Rep. Kathleen Conti, R-Littleton, grinned and said simply, “To quote my mother, ‘part-time wonderful.’”

Hickenlooper brushed aside suggestions that he’s had it easy for the last two years with a Republican-led House and a Democratic-led Senate, the divided chambers potentially blunting each other’s efforts to send controversial legislation his way.

“They say I got lucky, but I don’t see it that way,” he said. “Our blessing was not divided government in the last two years; our blessing was in the many relationships we formed with lawmakers from both parties — and that you have with each other. These relationships endure. They span the geography of our state and they transcend political affiliation.”

Even as he flubbed the rhetorical climax of his speech — building on a Robert Louis Stevenson line about “punching holes in the darkness” — the homespun former brewpub owner endeared himself to at least one potential political opponent. Stumbling over the wording, Hickenlooper became tongue-tied saying, “Working together, we can punch holes in some pretty big —” and then stopped himself, interjecting, “Oh Jesus,” as the chamber filled with laughter. Smiling, he started the sentence again: “Working together, we can punch some pretty big holes in the darkness,” he finished with a grin.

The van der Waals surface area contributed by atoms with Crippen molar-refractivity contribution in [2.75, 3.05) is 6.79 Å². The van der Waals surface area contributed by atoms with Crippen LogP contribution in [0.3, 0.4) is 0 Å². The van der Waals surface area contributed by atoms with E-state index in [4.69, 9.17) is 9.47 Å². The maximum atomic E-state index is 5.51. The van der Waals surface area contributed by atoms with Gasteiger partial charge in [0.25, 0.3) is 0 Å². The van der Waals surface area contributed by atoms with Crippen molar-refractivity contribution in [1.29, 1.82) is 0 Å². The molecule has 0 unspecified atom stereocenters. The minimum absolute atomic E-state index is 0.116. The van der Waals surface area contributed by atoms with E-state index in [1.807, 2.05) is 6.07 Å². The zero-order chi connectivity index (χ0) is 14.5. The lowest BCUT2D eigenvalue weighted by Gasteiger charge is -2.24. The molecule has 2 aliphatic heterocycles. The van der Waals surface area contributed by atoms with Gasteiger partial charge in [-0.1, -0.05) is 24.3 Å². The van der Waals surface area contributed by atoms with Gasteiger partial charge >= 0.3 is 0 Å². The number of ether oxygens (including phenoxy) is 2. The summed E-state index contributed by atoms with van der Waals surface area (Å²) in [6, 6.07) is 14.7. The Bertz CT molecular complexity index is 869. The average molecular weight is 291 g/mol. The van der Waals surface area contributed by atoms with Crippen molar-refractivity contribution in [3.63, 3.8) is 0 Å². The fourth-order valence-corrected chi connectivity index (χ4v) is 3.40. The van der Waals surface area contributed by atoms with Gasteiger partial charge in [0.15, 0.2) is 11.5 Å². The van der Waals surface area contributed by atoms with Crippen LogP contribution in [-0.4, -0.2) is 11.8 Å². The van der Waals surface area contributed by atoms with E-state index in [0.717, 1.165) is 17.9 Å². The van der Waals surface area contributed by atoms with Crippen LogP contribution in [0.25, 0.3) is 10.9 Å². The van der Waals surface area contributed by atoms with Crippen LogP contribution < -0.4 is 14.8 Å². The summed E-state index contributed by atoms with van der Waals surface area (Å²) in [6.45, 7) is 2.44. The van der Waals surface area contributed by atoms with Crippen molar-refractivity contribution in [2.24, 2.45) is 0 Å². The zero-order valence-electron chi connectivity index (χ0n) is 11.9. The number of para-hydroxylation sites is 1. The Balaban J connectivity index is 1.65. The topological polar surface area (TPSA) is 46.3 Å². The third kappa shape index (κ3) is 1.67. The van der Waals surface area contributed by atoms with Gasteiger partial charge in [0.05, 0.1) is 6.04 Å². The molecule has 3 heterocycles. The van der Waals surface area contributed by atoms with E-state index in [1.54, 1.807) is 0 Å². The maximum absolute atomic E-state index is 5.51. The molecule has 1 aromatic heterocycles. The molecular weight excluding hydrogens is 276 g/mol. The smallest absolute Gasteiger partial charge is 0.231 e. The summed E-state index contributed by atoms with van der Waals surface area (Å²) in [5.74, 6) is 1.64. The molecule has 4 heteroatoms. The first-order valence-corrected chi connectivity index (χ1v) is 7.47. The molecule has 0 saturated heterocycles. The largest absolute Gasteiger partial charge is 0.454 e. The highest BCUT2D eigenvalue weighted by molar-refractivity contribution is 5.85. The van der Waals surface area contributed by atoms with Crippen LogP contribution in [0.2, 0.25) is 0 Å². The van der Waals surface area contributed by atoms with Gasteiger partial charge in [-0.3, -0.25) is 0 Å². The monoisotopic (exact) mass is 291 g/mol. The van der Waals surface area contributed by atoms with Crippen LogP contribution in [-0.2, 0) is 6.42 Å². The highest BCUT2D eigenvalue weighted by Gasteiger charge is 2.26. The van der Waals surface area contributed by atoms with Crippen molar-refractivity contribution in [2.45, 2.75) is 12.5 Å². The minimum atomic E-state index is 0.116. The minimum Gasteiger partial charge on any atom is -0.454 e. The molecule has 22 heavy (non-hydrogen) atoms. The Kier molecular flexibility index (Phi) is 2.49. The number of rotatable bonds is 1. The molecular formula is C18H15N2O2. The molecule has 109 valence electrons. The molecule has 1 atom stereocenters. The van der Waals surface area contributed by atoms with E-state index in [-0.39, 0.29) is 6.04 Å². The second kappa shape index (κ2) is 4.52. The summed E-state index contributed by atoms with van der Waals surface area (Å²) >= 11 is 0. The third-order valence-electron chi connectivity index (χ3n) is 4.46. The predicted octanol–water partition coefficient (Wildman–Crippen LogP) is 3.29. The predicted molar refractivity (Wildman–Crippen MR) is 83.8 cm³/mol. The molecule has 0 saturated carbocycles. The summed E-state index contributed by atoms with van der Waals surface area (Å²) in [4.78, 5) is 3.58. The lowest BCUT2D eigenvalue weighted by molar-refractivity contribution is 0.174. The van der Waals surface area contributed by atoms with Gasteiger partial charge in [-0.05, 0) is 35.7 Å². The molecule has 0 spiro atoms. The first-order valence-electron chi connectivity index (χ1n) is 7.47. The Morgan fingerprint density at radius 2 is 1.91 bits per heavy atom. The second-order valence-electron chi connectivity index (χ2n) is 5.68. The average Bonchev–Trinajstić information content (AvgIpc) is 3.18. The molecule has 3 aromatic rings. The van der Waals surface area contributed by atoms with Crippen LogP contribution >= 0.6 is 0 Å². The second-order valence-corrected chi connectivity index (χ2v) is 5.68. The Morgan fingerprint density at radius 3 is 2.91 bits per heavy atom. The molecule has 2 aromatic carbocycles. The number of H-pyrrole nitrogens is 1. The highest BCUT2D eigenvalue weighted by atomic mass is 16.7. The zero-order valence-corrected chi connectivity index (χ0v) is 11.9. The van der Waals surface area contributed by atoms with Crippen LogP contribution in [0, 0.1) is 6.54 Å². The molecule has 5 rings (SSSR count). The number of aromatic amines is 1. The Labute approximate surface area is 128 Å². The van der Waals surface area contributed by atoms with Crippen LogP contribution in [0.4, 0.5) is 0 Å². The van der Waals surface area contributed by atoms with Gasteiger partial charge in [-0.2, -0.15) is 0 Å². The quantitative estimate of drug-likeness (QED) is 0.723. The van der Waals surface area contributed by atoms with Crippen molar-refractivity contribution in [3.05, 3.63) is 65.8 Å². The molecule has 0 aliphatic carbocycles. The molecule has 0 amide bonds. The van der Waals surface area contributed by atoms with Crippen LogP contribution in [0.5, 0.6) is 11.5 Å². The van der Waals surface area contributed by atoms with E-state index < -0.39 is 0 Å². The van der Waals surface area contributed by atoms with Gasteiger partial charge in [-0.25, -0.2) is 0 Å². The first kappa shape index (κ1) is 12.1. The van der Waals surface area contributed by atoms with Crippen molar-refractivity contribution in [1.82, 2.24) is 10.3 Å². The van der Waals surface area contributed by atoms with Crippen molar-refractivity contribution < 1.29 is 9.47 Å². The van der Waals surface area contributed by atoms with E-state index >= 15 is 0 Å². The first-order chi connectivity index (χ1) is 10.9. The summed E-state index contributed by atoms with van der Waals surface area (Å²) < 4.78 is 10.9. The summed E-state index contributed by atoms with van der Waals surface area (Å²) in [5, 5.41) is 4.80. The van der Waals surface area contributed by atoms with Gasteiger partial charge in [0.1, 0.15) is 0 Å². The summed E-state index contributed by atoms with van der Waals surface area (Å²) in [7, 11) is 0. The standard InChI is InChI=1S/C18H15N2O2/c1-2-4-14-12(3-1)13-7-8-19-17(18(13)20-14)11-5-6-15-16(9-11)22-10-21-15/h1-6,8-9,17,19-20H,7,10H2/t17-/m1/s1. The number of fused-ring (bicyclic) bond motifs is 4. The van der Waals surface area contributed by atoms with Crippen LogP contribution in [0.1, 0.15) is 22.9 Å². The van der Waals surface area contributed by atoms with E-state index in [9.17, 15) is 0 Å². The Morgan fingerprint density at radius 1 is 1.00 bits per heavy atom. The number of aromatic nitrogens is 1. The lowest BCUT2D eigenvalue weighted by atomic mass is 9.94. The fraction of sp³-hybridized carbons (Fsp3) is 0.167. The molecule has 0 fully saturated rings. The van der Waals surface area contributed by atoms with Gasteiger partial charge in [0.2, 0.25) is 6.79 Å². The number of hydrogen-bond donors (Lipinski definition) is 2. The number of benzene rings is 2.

Beset herself with a voice she had nearly lost due to a recent illness, state Sen. Vickie Marble, R-Fort Collins, smiled and whispered soon after the speech had concluded, “That was the cutest ending to the speech — where things weren’t going well and he was just, ‘Oh, Jesus!’ He is such a dear man in many ways, and I am very much looking forward to working with the people of the House and the Senate this year, and the governor’s office.”

Still, she added that she wanted to hear more and see what specific policy proposals emerge before rendering judgment.

“So many of the things were pretty open-ended, they were general statements where you don’t know what you mean by that,” Marble said. “As they say, the devil is in the details. They could be this way or that way.”

Ernest@coloradostatesman.com